A friend of mine recently told me about a camping trip he took with his grandson. He was preparing to cook breakfast and realized that he had forgotten butter for the eggs. In the end, he did make eggs with some butter he got from the campers in the site next to theirs. No, this is not a spectacular story; in fact, it may seem rather mundane. But he told me about this incident, and I am relaying it to you, because of the potential lessons it holds.
When we have a crisis (like no butter for cooking the eggs) we’ll obviously cast about in our minds looking for a solution, and usually hope to find one that is easy. For my friend, the easy solution was for him and his grandson to ride their bikes to the camp store and buy some butter. But that did not work; the store did not sell butter. So, the idea came for him to ask for help from the neighbors.
Asking for help is such a simple thing to do, but we often make it more difficult than it is by having conversations with ourselves and imagining the perception of others. The conversation can sound like “They’ll think I’m an idiot because I (forgot to pack the butter.)” Or worse, “I am an idiot because I (forgot to pack the butter.)” Or some other self-accusation that is likely not true, debilitating, and probably destructive. But asking for help is not only an easy and likely effective path to a solution, it is the way God designed us to work.
Then the LORD God said, “It is not good for the man to be alone; I will make him a helper suitable for him.” (Genesis 2:18)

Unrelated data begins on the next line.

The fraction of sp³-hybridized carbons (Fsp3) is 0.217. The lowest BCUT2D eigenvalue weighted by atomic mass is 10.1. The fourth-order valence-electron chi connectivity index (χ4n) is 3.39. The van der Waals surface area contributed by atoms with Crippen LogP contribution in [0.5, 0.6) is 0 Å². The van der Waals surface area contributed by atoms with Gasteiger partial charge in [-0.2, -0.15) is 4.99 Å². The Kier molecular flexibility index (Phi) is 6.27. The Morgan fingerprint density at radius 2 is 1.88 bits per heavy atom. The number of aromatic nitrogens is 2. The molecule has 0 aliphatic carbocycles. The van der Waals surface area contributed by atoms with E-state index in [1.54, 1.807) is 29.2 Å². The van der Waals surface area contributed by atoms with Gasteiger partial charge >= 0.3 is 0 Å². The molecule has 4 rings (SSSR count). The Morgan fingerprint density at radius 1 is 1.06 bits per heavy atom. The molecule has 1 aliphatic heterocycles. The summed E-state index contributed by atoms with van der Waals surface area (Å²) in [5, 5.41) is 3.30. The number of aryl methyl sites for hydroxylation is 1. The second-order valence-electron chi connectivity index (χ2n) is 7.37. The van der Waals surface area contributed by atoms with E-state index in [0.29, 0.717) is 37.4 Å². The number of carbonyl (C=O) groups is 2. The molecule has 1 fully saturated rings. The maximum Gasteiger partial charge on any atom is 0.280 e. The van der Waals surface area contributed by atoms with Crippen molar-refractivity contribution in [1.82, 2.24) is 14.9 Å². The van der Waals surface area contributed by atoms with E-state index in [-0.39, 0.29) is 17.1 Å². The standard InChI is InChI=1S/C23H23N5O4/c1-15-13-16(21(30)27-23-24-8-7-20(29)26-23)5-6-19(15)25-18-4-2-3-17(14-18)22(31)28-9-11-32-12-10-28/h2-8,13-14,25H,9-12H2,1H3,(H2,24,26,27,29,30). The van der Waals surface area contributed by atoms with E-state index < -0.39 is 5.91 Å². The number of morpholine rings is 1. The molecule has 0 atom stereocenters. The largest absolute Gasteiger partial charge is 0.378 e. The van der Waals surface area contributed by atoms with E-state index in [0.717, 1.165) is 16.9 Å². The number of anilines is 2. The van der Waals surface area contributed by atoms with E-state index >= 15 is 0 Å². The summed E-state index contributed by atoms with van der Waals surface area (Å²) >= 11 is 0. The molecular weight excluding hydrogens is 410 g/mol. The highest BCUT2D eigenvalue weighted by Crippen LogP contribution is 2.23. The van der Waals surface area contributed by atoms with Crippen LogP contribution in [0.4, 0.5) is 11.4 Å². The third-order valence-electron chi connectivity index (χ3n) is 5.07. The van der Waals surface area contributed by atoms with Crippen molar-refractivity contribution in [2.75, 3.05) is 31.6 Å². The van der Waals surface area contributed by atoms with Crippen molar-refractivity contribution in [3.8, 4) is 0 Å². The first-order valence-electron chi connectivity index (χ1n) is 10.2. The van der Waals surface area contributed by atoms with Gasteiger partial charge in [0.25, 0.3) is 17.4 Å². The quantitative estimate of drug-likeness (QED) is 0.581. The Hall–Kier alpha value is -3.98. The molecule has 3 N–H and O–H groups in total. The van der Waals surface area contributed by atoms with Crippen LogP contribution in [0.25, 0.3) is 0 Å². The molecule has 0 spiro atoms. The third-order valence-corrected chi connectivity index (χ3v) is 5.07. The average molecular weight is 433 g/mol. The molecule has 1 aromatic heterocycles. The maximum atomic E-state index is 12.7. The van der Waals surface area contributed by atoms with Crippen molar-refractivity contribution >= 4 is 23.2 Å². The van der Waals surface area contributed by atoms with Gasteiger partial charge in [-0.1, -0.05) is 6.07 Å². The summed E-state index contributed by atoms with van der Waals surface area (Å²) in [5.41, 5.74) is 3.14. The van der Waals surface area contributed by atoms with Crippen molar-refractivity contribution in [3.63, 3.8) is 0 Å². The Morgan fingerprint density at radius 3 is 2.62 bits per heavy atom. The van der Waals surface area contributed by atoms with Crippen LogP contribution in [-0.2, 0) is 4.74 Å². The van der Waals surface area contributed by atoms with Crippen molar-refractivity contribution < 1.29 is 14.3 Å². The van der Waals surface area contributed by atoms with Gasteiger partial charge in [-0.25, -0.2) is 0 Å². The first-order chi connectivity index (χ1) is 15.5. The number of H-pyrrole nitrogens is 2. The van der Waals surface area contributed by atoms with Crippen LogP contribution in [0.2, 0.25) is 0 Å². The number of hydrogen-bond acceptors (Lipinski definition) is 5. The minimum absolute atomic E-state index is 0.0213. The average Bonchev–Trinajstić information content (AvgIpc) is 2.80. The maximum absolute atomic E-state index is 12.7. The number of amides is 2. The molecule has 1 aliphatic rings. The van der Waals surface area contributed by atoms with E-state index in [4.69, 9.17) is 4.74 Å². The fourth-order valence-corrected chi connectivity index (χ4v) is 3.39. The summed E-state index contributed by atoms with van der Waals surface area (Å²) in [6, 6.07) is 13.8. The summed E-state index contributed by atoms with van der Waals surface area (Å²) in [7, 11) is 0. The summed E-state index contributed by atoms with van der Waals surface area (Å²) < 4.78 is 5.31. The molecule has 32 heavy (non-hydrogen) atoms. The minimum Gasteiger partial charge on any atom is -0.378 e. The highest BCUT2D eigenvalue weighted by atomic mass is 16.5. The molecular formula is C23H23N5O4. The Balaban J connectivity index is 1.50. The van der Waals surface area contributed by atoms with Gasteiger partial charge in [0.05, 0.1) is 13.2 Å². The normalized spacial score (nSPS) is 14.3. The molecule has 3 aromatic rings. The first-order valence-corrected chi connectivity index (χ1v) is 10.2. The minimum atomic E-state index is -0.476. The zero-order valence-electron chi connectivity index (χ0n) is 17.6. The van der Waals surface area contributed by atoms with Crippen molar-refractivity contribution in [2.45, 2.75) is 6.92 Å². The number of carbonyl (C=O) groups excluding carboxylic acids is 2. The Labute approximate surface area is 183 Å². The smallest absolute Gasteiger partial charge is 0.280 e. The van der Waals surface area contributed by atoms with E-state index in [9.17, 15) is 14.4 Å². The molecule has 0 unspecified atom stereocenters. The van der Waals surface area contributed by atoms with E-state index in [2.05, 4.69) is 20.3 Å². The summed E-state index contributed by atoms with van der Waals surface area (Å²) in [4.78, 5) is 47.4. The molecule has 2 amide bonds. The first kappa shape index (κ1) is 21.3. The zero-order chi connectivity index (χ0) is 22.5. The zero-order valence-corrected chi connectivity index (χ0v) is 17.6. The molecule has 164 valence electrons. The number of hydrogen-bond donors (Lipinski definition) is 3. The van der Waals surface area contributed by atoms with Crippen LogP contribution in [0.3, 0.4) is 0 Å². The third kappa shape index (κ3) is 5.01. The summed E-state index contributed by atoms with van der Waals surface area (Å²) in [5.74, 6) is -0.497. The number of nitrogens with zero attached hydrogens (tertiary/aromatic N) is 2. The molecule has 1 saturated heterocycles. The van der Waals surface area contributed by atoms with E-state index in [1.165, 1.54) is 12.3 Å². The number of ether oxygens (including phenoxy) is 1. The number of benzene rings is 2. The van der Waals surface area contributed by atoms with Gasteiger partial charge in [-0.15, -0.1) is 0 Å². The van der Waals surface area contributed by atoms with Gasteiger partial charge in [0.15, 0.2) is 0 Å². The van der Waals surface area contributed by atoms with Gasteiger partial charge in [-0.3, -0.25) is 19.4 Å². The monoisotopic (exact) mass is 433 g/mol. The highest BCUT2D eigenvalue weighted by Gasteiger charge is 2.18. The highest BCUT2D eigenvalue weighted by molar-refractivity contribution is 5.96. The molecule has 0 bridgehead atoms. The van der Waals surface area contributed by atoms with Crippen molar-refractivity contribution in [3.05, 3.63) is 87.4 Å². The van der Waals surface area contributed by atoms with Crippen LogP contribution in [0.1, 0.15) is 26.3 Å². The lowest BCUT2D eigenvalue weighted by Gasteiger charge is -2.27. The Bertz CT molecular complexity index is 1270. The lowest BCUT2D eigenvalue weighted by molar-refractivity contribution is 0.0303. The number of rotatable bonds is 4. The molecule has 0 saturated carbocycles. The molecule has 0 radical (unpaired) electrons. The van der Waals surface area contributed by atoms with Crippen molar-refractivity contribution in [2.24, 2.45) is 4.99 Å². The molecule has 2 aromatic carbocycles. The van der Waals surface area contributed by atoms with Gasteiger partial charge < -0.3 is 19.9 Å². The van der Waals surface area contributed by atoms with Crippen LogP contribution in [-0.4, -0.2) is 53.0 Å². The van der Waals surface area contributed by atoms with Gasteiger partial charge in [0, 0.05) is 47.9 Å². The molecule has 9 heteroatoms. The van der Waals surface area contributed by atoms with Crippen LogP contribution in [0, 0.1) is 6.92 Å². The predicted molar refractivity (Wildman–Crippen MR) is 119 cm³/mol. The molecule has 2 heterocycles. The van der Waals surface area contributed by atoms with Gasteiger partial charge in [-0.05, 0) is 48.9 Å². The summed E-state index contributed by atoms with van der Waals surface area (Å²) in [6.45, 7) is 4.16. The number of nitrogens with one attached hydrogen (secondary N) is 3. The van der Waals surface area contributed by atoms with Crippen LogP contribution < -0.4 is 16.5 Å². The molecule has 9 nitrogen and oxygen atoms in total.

Engaging another person for assistance very often has some unintended benefits as well. My friend asked his neighbor for butter and: he ended up spending a good amount of time in conversation with some new friends; he gave them an unexpected way to offer their generosity; and his grandson was shown the example of social interaction, the kindness of strangers, the benefit of self-confidence, and the humility of asking for help. God’s laws are always intended for His followers, but more often than not, they are universal and apply to all people. Remember 2Pet3:9: that He wants all to come to repentance. God wants us to help one another:
Bear one another’s burdens, and thereby fulfill the law of Christ. (Galatians 6:2)
Aristotle, the ancient Greek philosopher, while not known to be a follower of God, seems to have understood the value of the “golden rule.” He is quoted saying, “What is the essence of life? To serve others and to do good.” But we don’t have to take Aristotle’s word to understand that. Peter said it:
As each one has received a special gift, employ it in serving one another as good stewards of the manifold grace of God. (1 Peter 4:10)
Paul says it often:
Do nothing from selfishness or empty conceit, but with humility of mind regard one another as more important than yourselves; do not merely look out for your own personal interests, but also for the interests of others. (Philippians 2:3-4)
For you were called to freedom, brethren; only do not turn your freedom into an opportunity for the flesh, but through love serve one another. For the whole Law is fulfilled in one word, in the statement, “YOU SHALL LOVE YOUR NEIGHBOR AS YOURSELF.” (Galatians 5:13-14)
And, of course, we get this directly from Messiah as well:
Sitting down, He called the twelve and *said to them, “If anyone wants to be first, he shall be last of all and servant of all.” (Mark 9:35)